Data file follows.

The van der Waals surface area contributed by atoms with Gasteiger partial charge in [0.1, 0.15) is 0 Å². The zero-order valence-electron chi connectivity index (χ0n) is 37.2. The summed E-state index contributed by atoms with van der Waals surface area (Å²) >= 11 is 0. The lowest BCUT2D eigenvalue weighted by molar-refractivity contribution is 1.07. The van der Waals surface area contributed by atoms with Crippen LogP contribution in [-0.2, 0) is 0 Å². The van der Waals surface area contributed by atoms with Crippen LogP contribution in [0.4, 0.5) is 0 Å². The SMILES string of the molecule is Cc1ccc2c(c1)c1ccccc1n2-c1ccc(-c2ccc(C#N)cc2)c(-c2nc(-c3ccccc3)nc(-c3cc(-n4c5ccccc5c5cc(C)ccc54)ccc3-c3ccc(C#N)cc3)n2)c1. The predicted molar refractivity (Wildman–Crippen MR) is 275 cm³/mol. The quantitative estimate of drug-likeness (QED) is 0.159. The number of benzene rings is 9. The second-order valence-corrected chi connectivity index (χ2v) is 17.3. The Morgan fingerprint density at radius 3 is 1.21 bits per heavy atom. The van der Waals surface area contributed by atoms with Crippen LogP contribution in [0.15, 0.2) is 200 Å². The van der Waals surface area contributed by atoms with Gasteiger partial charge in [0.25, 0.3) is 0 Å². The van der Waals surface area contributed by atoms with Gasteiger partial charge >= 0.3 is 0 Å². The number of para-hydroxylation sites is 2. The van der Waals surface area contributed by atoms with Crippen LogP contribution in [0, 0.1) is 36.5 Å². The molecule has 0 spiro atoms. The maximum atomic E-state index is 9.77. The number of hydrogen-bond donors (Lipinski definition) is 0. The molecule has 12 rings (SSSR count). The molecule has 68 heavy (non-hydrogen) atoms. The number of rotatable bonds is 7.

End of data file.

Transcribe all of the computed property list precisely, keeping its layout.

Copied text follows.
The van der Waals surface area contributed by atoms with Gasteiger partial charge in [0.1, 0.15) is 0 Å². The zero-order valence-electron chi connectivity index (χ0n) is 37.2. The summed E-state index contributed by atoms with van der Waals surface area (Å²) >= 11 is 0. The lowest BCUT2D eigenvalue weighted by molar-refractivity contribution is 1.07. The van der Waals surface area contributed by atoms with Crippen LogP contribution in [-0.2, 0) is 0 Å². The van der Waals surface area contributed by atoms with Crippen LogP contribution in [0.4, 0.5) is 0 Å². The SMILES string of the molecule is Cc1ccc2c(c1)c1ccccc1n2-c1ccc(-c2ccc(C#N)cc2)c(-c2nc(-c3ccccc3)nc(-c3cc(-n4c5ccccc5c5cc(C)ccc54)ccc3-c3ccc(C#N)cc3)n2)c1. The predicted molar refractivity (Wildman–Crippen MR) is 275 cm³/mol. The quantitative estimate of drug-likeness (QED) is 0.159. The number of benzene rings is 9. The second-order valence-corrected chi connectivity index (χ2v) is 17.3. The Morgan fingerprint density at radius 3 is 1.21 bits per heavy atom. The van der Waals surface area contributed by atoms with Crippen LogP contribution in [0.15, 0.2) is 200 Å². The van der Waals surface area contributed by atoms with Gasteiger partial charge in [0.25, 0.3) is 0 Å². The van der Waals surface area contributed by atoms with Gasteiger partial charge >= 0.3 is 0 Å². The number of para-hydroxylation sites is 2. The van der Waals surface area contributed by atoms with Crippen LogP contribution in [0, 0.1) is 36.5 Å². The molecule has 0 spiro atoms. The maximum atomic E-state index is 9.77. The number of hydrogen-bond donors (Lipinski definition) is 0. The molecule has 12 rings (SSSR count). The molecule has 68 heavy (non-hydrogen) atoms. The number of rotatable bonds is 7.